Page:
GOsC Fitness to Practise

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Like most regulators, the General Osteopathic Council (GOsC) have seen an increase in the number of GOsC fitness to practise complaints about their registrants in recent times. The GOsC receives complaints from patients, other osteopaths, other health care professionals, the police as well as self-referrals.



GOsC fitness to practise rules

The GOsC screen all complaints to ensure that only those that genuinely raise fitness to practise concerns are put through their fitness to practise procedures. They aim to complete the screening of all complaints within 3 weeks.

If the complaint gets through the screening process, the GOsC will conduct a fitness to practise investigation into an osteopath. They will usually write to the osteopath to invite their response to the complaint. They will conduct further investigation, then refer the fitness to practise complaint to their Investigating Committee.

The GOsC’s Investigating Committee will then examine the documentation gathered in the investigation. They will decide whether there is evidence of:

  • Unacceptable Professional Conduct (UPC);
  • Professional Incompetence;
  • Criminal conviction relevant to the osteopath’s work;
  • Medical conditions seriously affecting the osteopath’s fitness to practise.

As a regulator, the GOsC front load their investigation, so by the time the case reaches the Investigating Committee, the osteopath is well placed to fully understand the nature of the allegations against them and the extent of the evidence. This is, therefore, a genuine opportunity for the osteopath to put their side of the situation in writing and to seek to persuade the GOsC’s Investigating Committee that they are fit to practise and that there is ‘no case to answer’.

At Richard Nelson LLP we have a proven track record for writing persuasive written representations for Investigating Committees, ensuring that our clients get the best possible opportunity of ensuring that wherever possible, they do not end up in a full fitness to practise hearings.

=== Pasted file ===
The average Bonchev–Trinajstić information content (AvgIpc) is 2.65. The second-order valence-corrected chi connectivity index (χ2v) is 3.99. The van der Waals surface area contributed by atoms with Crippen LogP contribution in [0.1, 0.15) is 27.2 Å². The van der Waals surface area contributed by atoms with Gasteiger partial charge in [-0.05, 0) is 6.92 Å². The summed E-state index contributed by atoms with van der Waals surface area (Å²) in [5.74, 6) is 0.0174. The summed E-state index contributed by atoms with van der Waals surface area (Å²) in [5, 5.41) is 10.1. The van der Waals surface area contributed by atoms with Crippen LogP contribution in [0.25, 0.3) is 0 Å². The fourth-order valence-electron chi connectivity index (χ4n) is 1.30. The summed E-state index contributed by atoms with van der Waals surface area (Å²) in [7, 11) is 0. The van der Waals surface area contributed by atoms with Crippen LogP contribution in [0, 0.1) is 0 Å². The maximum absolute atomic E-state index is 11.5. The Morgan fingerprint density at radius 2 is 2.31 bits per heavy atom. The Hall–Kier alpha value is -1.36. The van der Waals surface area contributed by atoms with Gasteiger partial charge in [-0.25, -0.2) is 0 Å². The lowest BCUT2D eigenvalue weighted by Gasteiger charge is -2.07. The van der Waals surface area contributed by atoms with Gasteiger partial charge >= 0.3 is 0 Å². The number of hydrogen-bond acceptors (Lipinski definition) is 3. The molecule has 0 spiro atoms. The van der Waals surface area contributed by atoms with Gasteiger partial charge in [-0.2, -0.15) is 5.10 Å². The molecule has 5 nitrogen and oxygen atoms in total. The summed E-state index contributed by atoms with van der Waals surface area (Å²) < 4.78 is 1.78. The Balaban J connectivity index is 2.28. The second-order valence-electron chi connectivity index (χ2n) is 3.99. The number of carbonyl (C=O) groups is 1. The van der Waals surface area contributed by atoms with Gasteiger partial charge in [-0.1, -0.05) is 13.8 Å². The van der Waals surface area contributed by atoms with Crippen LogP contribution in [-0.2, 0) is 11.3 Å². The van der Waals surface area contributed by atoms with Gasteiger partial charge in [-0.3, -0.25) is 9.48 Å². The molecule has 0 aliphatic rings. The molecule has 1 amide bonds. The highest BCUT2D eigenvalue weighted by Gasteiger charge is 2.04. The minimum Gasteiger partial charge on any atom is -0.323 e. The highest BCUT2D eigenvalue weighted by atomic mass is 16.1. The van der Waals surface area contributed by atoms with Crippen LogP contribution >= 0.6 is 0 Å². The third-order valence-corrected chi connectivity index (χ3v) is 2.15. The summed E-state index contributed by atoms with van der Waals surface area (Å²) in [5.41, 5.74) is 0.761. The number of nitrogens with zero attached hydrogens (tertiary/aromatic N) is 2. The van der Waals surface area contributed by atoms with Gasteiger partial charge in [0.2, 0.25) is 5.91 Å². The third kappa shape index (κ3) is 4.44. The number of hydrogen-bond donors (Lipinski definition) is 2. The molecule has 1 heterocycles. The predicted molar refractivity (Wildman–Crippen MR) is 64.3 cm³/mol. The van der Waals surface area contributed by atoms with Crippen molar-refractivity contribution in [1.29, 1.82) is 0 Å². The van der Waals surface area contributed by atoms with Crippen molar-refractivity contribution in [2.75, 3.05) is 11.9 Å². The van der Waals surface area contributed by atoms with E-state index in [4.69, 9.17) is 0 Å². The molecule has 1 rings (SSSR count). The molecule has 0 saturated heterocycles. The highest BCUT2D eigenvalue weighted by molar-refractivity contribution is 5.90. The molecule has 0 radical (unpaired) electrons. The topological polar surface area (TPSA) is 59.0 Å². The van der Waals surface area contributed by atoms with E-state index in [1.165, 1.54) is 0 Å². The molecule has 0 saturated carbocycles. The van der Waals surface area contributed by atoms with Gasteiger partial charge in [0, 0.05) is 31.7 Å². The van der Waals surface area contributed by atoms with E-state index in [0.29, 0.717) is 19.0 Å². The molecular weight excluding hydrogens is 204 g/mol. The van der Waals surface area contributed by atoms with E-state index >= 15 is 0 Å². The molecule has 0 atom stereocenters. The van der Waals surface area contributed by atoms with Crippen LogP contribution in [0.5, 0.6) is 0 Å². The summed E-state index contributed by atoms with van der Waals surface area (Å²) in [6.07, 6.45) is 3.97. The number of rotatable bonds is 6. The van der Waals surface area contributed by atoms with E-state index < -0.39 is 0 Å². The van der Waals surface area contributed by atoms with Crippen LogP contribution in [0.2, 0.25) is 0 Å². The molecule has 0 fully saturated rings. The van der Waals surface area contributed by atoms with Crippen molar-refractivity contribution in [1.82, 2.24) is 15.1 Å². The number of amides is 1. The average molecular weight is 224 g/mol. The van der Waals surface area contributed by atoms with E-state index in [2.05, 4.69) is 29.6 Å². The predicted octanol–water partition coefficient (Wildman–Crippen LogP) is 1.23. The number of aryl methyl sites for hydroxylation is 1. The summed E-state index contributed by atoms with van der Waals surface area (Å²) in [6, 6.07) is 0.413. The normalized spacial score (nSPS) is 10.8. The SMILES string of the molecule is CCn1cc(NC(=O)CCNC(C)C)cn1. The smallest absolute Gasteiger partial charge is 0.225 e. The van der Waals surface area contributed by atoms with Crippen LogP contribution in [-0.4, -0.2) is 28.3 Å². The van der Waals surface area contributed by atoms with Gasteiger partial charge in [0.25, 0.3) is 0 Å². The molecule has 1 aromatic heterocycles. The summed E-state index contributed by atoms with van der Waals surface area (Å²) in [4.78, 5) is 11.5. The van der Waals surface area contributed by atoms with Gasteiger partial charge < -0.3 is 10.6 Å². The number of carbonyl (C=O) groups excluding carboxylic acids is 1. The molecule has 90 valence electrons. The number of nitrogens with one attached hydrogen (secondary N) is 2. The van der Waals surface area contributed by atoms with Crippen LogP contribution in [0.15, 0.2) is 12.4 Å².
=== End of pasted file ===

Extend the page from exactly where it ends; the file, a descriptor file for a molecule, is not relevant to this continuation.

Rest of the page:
The GOsC aims to have cases reach the Investigating Committee stage within 4 months of their receipt of the complaint. When making a decision about a case, the Investigating Committee will use the GOsC’s Threshold Criteria. The Threshold Criteria is the GOsC’s written guidance, setting out what issues the Investigating Committee should refer to a full fitness to practise hearing either before the Professional Conduct Committee or the Health Committee.

The GOsC aim to have cases heard before their Professional Conduct Committee within 52 weeks of the receipt of the complaint, which is usually achieved.

A GOsC fitness to practise hearing before the GOsC’s Professional Conduct Committee will then make a factual finding where this is contested. They will then consider in light of the factual finding, if the conduct amounts to unacceptable professional conduct (UPC). If so then they will consider the most appropriate sanction.

The sanction options for the Professional Conduct Committee are:

  • Admonishment;
  • Conditions of Practice;
  • Suspension;
  • Removal.

The Health Committee only has the options of imposing a Conditions of Practice Order or by suspending the osteopath’s registration for a set period of time.

The rules of the Professional Conduct Committee (rule 8), does in limited circumstances, allow for a case to be disposed of without the need for a full hearing. For this, the registrant must admit the allegations and that the facts amount to unacceptable professional conduct. In this situation, it may be possible for a sanction such as an admonishment to be agreed.



Have a question?

Do you have a question relating to GOsC fitness to practise that hasn’t been answered in our guide? Feel free to ask Richard Nelson LLP’s GOsC fitness to practise solicitors and we’ll endeavour to get back in touch with you as soon as possible.

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Our expert fitness to practise lawyers are happy to take enquires from osteopaths. We offer a free initial telephone discussion about your case, to enable you to decide on the best strategy and the most appropriate legal advice and representation for you.



Further reading


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